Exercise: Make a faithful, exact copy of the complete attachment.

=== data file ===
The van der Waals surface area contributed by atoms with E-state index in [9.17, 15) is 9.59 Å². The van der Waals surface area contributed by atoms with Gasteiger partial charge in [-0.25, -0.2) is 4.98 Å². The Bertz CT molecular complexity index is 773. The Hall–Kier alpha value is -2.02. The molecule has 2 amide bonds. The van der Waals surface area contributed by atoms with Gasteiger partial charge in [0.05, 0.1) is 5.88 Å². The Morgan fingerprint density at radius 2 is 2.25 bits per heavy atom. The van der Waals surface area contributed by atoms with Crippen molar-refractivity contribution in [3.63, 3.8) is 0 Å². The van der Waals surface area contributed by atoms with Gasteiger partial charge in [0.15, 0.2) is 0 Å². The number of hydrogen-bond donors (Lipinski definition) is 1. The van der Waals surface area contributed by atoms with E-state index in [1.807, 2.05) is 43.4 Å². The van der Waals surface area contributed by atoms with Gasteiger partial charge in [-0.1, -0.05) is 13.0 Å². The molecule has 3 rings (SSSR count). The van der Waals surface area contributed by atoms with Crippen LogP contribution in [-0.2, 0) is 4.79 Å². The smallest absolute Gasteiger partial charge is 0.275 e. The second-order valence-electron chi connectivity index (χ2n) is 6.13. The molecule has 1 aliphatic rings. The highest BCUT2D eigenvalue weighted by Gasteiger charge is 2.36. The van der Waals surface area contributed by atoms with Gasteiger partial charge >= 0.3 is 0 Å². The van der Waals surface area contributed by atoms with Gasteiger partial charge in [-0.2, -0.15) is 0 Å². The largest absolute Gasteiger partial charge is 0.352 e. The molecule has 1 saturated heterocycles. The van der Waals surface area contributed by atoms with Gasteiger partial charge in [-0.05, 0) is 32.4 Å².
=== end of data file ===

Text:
The van der Waals surface area contributed by atoms with E-state index in [9.17, 15) is 9.59 Å². The van der Waals surface area contributed by atoms with Gasteiger partial charge in [-0.25, -0.2) is 4.98 Å². The Bertz CT molecular complexity index is 773. The Hall–Kier alpha value is -2.02. The molecule has 2 amide bonds. The van der Waals surface area contributed by atoms with Gasteiger partial charge in [0.05, 0.1) is 5.88 Å². The Morgan fingerprint density at radius 2 is 2.25 bits per heavy atom. The van der Waals surface area contributed by atoms with Crippen molar-refractivity contribution in [3.63, 3.8) is 0 Å². The van der Waals surface area contributed by atoms with Gasteiger partial charge in [0.15, 0.2) is 0 Å². The number of hydrogen-bond donors (Lipinski definition) is 1. The van der Waals surface area contributed by atoms with E-state index in [1.807, 2.05) is 43.4 Å². The van der Waals surface area contributed by atoms with Gasteiger partial charge in [-0.1, -0.05) is 13.0 Å². The molecule has 3 rings (SSSR count). The van der Waals surface area contributed by atoms with Crippen LogP contribution in [-0.2, 0) is 4.79 Å². The smallest absolute Gasteiger partial charge is 0.275 e. The second-order valence-electron chi connectivity index (χ2n) is 6.13. The molecule has 1 aliphatic rings. The highest BCUT2D eigenvalue weighted by Gasteiger charge is 2.36. The van der Waals surface area contributed by atoms with Gasteiger partial charge >= 0.3 is 0 Å². The van der Waals surface area contributed by atoms with Gasteiger partial charge in [-0.2, -0.15) is 0 Å². The largest absolute Gasteiger partial charge is 0.352 e. The molecule has 1 saturated heterocycles. The van der Waals surface area contributed by atoms with Gasteiger partial charge in [-0.05, 0) is 32.4 Å².